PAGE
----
Black Knight points to the obvious, that there has, post-recession, been a strong correlation between interest rate movement and the ARM market share.  As rates have risen in recent months, and the delta between interest rates for a 30-year fixed-rate mortgages (FRM) and a hybrid ARM increased, ARMs became more desirable; their share has risen, both for purchase and refinance loans. As rates softened in mid-to-late 2017, the ARM share declined.  As of November, roughly 4 percent by count of new originations were ARMs, the lowest in nearly six years.



Not only are the numbers fewer, but ARMs being originated today are very different than those written pre-recession.  The loan standards are much tighter, and the initial fixed-rate periods average a longer term as well.

These loans are also being prepaid at a much faster rate on average than are FRM.  The conditional prepayment rate has been 6.7 percentage points higher for ARMs than for FRMs. In addition, 70 percent of borrowers refinancing their ARMs are doing so with fixed rate mortgages.




Fewer originations, faster prepays, and refinances into FRM have combined to steadily decrease the number of outstanding ARMS by 8.4 million from their 2006 peak.  They now make up less than 10 percent of active loans compared to about a quarter of all loans at their peak.  Today fewer than five million ARMS remain active, the fewest since 2002.




Of those loans, just 1.4 million are in their initial fixed rate period, up slightly from a year ago but way down from the 10.5 million that were in their initial stage at the pre-recession peak.  Such loans are typically viewed as high risk because of the potential for large payment increases when they reset for the first time.   The 3.4 million operating in their adjustable rate phase, which usually calls for annual resets, are also subject to payment shock if the indexes to which their rates are linked rise by significant amounts.  Borrowers in the adjustable phase make up nearly 7 percent all homeowners with a mortgage.

Over 85 percent of ARMs are indexed to some form of the LIBOR or Treasury index, both of which have seen increases for most of the last three years with additional increases expected this year.  Still, the two, both of which peaked at over 5 percent in 2005 and 2006, were below 2.5 percent at the end of 2017. An estimated 65 percent of loans in their post initial reset phase have already seen their interest rate and payments rise an average of 32 basis points over the past 12 months and nearly a half percent over the past two years.  However, earlier downward adjustments have resulted in the average borrower in this group still having an interest rate well below what they received at origination. The average rate for those resetting today is 4.12 percent compared to an average original rate of 4.86 percent.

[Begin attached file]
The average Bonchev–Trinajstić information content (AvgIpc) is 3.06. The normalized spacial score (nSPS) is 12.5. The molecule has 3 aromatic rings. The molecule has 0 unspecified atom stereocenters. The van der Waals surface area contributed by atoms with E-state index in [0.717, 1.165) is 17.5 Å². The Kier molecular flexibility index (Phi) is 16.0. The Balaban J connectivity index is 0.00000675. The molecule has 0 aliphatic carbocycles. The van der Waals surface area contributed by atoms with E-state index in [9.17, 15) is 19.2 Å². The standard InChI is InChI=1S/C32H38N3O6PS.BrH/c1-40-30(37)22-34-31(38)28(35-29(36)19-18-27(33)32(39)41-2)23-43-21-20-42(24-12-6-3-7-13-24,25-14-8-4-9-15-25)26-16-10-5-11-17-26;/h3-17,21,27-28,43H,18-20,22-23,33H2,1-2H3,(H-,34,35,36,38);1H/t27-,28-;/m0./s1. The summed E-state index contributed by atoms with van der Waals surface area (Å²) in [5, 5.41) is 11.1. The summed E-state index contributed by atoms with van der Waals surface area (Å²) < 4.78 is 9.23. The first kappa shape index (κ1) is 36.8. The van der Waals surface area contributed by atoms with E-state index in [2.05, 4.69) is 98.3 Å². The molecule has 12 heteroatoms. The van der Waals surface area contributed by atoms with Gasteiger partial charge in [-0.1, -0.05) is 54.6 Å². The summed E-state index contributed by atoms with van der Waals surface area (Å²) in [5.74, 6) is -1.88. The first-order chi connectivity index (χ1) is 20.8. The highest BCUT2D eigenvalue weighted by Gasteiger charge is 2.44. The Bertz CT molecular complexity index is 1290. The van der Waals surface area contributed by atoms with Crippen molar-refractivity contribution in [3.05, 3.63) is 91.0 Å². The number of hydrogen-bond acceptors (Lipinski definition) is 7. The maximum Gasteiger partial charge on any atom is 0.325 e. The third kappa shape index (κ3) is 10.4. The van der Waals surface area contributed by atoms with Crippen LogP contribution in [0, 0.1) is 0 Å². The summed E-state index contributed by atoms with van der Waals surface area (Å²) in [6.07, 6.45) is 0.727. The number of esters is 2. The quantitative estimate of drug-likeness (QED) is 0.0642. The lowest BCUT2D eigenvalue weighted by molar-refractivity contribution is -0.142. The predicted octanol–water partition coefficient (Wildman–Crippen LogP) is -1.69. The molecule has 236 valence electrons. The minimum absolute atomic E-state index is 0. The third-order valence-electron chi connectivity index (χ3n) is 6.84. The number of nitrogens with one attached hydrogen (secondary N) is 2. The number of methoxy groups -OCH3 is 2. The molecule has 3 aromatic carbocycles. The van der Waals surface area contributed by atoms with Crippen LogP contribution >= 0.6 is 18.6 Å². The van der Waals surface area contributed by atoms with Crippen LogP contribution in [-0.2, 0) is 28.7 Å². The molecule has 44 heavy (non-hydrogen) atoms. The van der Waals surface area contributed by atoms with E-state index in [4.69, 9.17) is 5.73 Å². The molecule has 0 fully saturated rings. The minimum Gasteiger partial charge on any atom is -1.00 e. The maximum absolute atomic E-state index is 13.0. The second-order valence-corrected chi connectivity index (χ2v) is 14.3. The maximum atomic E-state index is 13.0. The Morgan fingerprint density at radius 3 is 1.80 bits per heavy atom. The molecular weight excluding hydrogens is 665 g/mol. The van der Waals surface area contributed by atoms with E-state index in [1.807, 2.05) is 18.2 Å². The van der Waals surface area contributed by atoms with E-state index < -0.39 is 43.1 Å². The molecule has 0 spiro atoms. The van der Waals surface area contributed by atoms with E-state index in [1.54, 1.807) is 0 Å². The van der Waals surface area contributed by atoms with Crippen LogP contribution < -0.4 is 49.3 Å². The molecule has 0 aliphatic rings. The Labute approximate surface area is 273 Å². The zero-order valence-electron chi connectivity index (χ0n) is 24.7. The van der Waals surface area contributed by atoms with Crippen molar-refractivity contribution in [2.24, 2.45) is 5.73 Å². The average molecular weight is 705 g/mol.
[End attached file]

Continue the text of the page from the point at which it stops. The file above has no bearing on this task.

Fewer than 110,000 borrowers face initial ARM resets this year, 95 percent fewer than at the peak of reset risk in 2007.  In addition, more than 90 percent of the loans resetting this year were originated in 2011, when lending standards were quite strict.  In 2007 the resets came in the face of rising interest rates for over 2.2 million homeowners one of the triggers of the financial crisis.




On the other hand, nearly three-quarters of active ARMS that are in their adjustable phase are of the 2003-2007 vintages, when loan standards were notoriously lax. Forty percent of active loans in their adjustable phase were originated in 2005 and 2006 alone.




Black Knight says it has found little evidence of the rising interest rates and payments in recent years "manifesting themselves in a resurgence of delinquencies; however, continued increases will result in greater payment shock pressure on these borrowers.

"While not an imminent risk to the mortgage market, this certainly bears watching given the expectation of multiple interest rate hikes by the Federal Reserve in 2018."

The Monitor also notes that mortgage delinquencies have skyrocketed in Puerto Rico in the aftermath of Hurricanes Irma and Maria. Nearly one in four mortgages on the Island has become non-current as a result of the storms, bringing the non-current rate to 37.2 percent with over 95,000 mortgages affected.  Given the delinquency rate trajectories following Katrina and Harvey, Puerto Rico's may be nearing its peak.  Black Knight says the territory's long-term mortgage performance will likely hinge on the speed and magnitude of investment in its recovery.